Dogs have tonsils just as we humans do, two, one on each side at the back of the throat. Tonsils are part of the body’s lymph system and are a catch-all for infection.
Tonsils serve to protect the body against bacteria and viruses and can become inflamed and/or infected causing tonsillitis. When this happens, tonsils are visible and can be seen out of the pockets the normally sit within. While tonsillitis does not occur often in dogs, it is more common in small breeds.
Causes of tonsillitis can be fungal, bacterial or viral infections in gums, teeth or other parts of the mouth, poor dental hygiene creating a buildup of bacteria in the mouth. Chronic vomiting and coughing can irritate the throat. Dogs licking an infected anal area can transfer germs to the mouth. Infection can occur when chewing on a stick causing splinters to become lodged in the throat.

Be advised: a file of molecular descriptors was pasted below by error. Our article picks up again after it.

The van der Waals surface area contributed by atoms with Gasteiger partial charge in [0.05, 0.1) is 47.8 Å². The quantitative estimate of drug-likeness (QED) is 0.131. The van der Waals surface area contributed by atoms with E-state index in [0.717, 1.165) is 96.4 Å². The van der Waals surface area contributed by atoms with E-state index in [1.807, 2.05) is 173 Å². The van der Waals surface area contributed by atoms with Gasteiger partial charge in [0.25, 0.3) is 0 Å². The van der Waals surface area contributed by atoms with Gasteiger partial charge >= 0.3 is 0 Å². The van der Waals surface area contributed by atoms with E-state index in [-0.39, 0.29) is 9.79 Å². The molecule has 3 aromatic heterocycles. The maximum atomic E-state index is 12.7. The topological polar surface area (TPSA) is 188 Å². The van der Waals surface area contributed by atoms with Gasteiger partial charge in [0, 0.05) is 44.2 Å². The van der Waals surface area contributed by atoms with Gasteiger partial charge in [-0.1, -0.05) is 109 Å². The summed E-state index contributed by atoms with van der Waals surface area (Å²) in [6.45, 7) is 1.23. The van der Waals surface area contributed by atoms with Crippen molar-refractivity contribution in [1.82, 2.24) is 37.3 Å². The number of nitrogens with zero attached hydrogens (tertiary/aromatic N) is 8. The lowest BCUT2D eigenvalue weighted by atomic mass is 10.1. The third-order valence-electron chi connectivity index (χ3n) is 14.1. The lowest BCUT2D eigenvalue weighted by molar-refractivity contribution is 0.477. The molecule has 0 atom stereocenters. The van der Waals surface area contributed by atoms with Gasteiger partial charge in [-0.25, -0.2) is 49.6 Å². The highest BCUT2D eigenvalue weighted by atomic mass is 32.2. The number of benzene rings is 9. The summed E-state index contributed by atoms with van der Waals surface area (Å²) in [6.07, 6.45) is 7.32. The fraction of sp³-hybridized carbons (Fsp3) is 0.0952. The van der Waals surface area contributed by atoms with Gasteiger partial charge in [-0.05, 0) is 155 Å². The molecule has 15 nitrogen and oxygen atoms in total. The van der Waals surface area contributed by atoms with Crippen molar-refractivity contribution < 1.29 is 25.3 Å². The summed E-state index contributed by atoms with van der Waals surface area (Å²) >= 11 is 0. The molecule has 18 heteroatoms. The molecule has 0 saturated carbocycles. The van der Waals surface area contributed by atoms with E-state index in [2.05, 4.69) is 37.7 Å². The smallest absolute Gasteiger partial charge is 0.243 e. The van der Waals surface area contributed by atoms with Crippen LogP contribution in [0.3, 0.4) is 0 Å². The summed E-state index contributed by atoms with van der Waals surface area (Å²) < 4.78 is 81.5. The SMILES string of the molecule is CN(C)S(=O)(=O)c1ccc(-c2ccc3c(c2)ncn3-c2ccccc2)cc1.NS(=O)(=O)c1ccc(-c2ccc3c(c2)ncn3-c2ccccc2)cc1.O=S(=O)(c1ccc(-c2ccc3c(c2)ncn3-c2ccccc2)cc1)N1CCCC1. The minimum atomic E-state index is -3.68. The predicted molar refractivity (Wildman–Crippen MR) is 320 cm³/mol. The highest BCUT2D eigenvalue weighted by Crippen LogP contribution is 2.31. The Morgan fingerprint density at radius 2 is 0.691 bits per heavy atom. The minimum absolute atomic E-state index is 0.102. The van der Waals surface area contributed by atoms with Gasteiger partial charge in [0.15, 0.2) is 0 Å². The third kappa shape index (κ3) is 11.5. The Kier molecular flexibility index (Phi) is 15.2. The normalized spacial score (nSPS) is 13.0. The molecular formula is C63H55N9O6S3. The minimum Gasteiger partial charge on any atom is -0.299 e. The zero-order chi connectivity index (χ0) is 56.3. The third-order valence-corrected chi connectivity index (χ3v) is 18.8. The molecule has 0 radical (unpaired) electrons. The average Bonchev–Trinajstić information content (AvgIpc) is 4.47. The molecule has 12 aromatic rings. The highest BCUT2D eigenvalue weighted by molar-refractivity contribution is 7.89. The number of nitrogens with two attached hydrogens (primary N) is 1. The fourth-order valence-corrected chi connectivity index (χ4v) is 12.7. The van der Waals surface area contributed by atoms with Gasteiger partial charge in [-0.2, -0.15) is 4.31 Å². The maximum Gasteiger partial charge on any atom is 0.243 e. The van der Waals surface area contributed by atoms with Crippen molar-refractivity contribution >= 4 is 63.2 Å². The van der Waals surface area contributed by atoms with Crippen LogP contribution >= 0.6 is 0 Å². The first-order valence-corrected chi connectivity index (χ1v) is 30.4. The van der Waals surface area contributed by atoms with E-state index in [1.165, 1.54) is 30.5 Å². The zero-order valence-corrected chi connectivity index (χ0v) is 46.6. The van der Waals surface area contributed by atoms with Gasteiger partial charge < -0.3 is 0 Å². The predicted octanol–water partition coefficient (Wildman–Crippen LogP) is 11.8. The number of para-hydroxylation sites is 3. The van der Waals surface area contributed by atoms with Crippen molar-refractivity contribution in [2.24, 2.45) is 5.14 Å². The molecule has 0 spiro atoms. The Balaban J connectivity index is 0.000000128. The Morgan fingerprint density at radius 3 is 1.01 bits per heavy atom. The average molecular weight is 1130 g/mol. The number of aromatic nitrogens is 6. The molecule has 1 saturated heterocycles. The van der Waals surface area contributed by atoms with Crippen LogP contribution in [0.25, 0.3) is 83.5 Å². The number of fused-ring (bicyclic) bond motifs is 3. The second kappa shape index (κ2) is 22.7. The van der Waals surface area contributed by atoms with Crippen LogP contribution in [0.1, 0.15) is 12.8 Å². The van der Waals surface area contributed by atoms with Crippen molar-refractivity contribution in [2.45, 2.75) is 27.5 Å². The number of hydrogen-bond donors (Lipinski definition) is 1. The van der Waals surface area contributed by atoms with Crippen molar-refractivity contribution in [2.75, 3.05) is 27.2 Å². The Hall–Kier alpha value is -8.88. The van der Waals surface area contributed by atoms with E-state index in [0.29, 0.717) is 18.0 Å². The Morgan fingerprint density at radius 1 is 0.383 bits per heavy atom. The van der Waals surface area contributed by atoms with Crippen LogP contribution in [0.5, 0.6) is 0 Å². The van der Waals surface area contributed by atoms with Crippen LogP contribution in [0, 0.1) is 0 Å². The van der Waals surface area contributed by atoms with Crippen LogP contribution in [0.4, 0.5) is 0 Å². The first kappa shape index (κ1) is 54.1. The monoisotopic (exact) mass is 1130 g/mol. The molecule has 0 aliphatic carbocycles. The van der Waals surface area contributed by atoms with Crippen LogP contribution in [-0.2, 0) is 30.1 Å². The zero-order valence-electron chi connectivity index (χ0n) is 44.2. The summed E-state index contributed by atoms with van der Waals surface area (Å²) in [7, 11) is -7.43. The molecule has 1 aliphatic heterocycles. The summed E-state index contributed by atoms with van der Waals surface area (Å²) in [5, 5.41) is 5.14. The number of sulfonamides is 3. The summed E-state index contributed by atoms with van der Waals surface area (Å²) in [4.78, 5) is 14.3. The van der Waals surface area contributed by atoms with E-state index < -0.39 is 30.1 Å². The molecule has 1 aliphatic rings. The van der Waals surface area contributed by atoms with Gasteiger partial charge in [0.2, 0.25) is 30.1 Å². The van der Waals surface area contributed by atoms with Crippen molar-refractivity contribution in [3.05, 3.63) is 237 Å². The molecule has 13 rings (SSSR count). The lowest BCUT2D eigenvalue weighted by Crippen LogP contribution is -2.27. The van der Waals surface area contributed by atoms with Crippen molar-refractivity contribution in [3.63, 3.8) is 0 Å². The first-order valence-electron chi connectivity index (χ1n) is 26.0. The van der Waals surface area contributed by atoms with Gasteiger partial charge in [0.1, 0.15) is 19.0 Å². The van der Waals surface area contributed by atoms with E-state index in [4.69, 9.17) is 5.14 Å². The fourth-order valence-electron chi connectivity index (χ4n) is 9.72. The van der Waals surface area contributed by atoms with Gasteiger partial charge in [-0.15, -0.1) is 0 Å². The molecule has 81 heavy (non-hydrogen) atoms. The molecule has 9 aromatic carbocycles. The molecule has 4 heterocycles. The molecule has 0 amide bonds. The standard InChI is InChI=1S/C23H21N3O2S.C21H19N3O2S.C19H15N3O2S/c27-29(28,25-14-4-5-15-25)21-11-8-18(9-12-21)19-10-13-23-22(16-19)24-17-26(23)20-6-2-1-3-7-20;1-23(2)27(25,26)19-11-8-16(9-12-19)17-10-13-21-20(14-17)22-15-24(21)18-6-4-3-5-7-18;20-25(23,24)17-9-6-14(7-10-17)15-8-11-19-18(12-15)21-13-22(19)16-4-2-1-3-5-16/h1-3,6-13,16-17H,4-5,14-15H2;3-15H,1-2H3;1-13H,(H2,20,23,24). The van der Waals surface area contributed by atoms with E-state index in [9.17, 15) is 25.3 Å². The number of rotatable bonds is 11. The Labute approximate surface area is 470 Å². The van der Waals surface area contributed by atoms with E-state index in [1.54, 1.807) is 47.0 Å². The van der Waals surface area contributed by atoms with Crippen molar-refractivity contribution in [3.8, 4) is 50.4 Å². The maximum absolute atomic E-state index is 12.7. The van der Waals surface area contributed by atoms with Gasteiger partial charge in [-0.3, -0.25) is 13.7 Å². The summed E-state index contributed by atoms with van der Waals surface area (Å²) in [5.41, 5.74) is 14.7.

Symptoms of tonsillitis may be excessive drooling and lip licking, coughing, difficulty swallowing, inappetance although hungry, lethargy, pawing the mouth. Some dogs run a fever.
Tonsillitis in dogs is treated by finding the cause of the infection and treating it. Antibiotics are usually prescribed to treat the infection.
Your pet can develop a simple sore throat with the more serious infection called strep throat, (caused by a streptococcal bacteria), but can be a carrier. Even if your pet is not affected by the infection, s/he can transmit strep to humans. If someone in your household has strep throat, your pet should be treated with antibiotics as well to prevent spread of the infection.
Removal of tonsils is not recommended unless tonsillitis is chronic or is unresponsive to treatment.